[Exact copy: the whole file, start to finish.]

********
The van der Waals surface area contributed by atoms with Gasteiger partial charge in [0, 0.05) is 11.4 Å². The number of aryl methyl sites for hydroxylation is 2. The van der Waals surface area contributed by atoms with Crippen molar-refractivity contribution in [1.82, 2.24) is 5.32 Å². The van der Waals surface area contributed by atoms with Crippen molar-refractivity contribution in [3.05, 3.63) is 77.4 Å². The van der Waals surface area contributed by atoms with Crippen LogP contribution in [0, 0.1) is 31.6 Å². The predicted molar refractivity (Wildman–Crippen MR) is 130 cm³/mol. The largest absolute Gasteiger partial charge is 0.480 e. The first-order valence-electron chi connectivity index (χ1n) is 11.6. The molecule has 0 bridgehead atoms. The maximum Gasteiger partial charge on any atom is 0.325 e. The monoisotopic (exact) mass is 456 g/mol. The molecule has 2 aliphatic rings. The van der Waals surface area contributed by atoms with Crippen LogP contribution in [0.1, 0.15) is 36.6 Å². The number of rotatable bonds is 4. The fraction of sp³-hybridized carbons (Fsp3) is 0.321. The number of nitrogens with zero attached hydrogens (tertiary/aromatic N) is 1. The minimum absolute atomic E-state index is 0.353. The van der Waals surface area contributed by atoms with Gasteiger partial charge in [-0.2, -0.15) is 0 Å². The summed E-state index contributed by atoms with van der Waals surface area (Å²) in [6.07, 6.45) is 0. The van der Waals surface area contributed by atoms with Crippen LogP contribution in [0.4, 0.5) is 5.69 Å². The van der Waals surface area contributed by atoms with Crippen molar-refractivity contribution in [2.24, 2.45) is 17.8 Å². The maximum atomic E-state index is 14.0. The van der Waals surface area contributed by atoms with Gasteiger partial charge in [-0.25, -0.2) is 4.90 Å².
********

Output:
The van der Waals surface area contributed by atoms with Gasteiger partial charge in [0, 0.05) is 11.4 Å². The number of aryl methyl sites for hydroxylation is 2. The van der Waals surface area contributed by atoms with Crippen molar-refractivity contribution in [1.82, 2.24) is 5.32 Å². The van der Waals surface area contributed by atoms with Crippen molar-refractivity contribution in [3.05, 3.63) is 77.4 Å². The van der Waals surface area contributed by atoms with Crippen LogP contribution in [0, 0.1) is 31.6 Å². The predicted molar refractivity (Wildman–Crippen MR) is 130 cm³/mol. The largest absolute Gasteiger partial charge is 0.480 e. The first-order valence-electron chi connectivity index (χ1n) is 11.6. The molecule has 0 bridgehead atoms. The maximum Gasteiger partial charge on any atom is 0.325 e. The monoisotopic (exact) mass is 456 g/mol. The molecule has 2 aliphatic rings. The van der Waals surface area contributed by atoms with Crippen LogP contribution in [0.1, 0.15) is 36.6 Å². The number of rotatable bonds is 4. The fraction of sp³-hybridized carbons (Fsp3) is 0.321. The number of nitrogens with zero attached hydrogens (tertiary/aromatic N) is 1. The minimum absolute atomic E-state index is 0.353. The van der Waals surface area contributed by atoms with Gasteiger partial charge in [-0.2, -0.15) is 0 Å². The summed E-state index contributed by atoms with van der Waals surface area (Å²) in [6.07, 6.45) is 0. The van der Waals surface area contributed by atoms with Crippen LogP contribution in [0.4, 0.5) is 5.69 Å². The van der Waals surface area contributed by atoms with Crippen molar-refractivity contribution in [2.24, 2.45) is 17.8 Å². The maximum atomic E-state index is 14.0. The van der Waals surface area contributed by atoms with Gasteiger partial charge in [-0.25, -0.2) is 4.90 Å².